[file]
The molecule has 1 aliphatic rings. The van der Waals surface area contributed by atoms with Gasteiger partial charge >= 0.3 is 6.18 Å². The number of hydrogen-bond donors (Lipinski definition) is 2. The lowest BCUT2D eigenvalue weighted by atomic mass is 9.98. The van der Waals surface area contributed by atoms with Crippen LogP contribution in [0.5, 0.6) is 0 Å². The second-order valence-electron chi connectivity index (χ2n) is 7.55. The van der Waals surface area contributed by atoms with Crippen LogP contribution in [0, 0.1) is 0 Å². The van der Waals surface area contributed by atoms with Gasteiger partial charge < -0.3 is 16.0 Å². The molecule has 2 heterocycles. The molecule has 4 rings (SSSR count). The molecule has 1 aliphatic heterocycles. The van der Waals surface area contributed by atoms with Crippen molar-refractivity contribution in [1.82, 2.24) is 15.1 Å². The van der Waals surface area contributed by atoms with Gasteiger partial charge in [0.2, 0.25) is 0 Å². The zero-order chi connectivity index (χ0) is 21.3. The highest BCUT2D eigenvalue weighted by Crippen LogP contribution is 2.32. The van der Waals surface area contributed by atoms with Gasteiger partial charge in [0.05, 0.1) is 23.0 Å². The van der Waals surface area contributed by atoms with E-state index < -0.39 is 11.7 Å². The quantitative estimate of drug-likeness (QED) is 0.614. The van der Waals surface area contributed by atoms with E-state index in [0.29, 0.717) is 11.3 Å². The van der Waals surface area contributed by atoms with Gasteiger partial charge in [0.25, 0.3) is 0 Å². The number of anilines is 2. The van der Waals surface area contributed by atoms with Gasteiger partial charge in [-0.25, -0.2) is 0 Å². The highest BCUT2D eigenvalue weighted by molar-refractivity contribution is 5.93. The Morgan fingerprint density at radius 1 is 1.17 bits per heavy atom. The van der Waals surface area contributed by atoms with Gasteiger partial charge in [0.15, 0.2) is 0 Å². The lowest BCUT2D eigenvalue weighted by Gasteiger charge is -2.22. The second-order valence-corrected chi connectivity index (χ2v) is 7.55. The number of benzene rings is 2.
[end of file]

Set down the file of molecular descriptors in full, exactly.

The molecule has 1 aliphatic rings. The van der Waals surface area contributed by atoms with Gasteiger partial charge >= 0.3 is 6.18 Å². The number of hydrogen-bond donors (Lipinski definition) is 2. The lowest BCUT2D eigenvalue weighted by atomic mass is 9.98. The van der Waals surface area contributed by atoms with Crippen LogP contribution in [0.5, 0.6) is 0 Å². The second-order valence-electron chi connectivity index (χ2n) is 7.55. The van der Waals surface area contributed by atoms with Crippen LogP contribution in [0, 0.1) is 0 Å². The van der Waals surface area contributed by atoms with Gasteiger partial charge < -0.3 is 16.0 Å². The molecule has 2 heterocycles. The molecule has 4 rings (SSSR count). The molecule has 1 aliphatic heterocycles. The van der Waals surface area contributed by atoms with Crippen molar-refractivity contribution in [1.82, 2.24) is 15.1 Å². The van der Waals surface area contributed by atoms with Gasteiger partial charge in [0.2, 0.25) is 0 Å². The zero-order chi connectivity index (χ0) is 21.3. The highest BCUT2D eigenvalue weighted by Crippen LogP contribution is 2.32. The van der Waals surface area contributed by atoms with Gasteiger partial charge in [0.05, 0.1) is 23.0 Å². The van der Waals surface area contributed by atoms with E-state index < -0.39 is 11.7 Å². The quantitative estimate of drug-likeness (QED) is 0.614. The van der Waals surface area contributed by atoms with E-state index in [0.29, 0.717) is 11.3 Å². The van der Waals surface area contributed by atoms with Gasteiger partial charge in [0.25, 0.3) is 0 Å². The number of anilines is 2. The van der Waals surface area contributed by atoms with Gasteiger partial charge in [-0.25, -0.2) is 0 Å². The highest BCUT2D eigenvalue weighted by molar-refractivity contribution is 5.93. The Morgan fingerprint density at radius 1 is 1.17 bits per heavy atom. The van der Waals surface area contributed by atoms with Gasteiger partial charge in [0.15, 0.2) is 0 Å². The lowest BCUT2D eigenvalue weighted by Gasteiger charge is -2.22. The second-order valence-corrected chi connectivity index (χ2v) is 7.55. The number of benzene rings is 2.